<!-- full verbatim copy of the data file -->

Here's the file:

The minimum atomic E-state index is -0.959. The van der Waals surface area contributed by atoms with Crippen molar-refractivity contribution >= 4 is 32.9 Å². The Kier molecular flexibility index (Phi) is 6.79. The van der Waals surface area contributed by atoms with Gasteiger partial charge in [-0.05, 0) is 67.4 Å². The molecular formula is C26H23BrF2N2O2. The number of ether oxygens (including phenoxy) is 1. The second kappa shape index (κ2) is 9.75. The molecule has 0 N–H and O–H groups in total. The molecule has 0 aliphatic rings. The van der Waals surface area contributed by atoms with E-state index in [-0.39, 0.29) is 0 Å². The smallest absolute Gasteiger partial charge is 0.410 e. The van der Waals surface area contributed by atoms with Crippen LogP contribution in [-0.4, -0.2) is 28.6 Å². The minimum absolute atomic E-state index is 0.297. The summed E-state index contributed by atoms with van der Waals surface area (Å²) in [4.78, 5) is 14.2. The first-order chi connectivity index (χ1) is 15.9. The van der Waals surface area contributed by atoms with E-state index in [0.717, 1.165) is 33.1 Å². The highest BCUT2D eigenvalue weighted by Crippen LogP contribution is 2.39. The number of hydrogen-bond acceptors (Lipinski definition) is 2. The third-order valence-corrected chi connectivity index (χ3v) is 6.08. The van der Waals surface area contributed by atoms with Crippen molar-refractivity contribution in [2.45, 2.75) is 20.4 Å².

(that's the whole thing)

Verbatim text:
The minimum atomic E-state index is -0.959. The van der Waals surface area contributed by atoms with Crippen molar-refractivity contribution >= 4 is 32.9 Å². The Kier molecular flexibility index (Phi) is 6.79. The van der Waals surface area contributed by atoms with Gasteiger partial charge in [-0.05, 0) is 67.4 Å². The molecular formula is C26H23BrF2N2O2. The number of ether oxygens (including phenoxy) is 1. The second kappa shape index (κ2) is 9.75. The molecule has 0 N–H and O–H groups in total. The molecule has 0 aliphatic rings. The van der Waals surface area contributed by atoms with E-state index in [-0.39, 0.29) is 0 Å². The smallest absolute Gasteiger partial charge is 0.410 e. The van der Waals surface area contributed by atoms with Crippen LogP contribution in [-0.4, -0.2) is 28.6 Å². The minimum absolute atomic E-state index is 0.297. The summed E-state index contributed by atoms with van der Waals surface area (Å²) in [4.78, 5) is 14.2. The first-order chi connectivity index (χ1) is 15.9. The van der Waals surface area contributed by atoms with E-state index in [0.717, 1.165) is 33.1 Å². The highest BCUT2D eigenvalue weighted by Crippen LogP contribution is 2.39. The number of hydrogen-bond acceptors (Lipinski definition) is 2. The third-order valence-corrected chi connectivity index (χ3v) is 6.08. The van der Waals surface area contributed by atoms with Crippen molar-refractivity contribution in [2.45, 2.75) is 20.4 Å².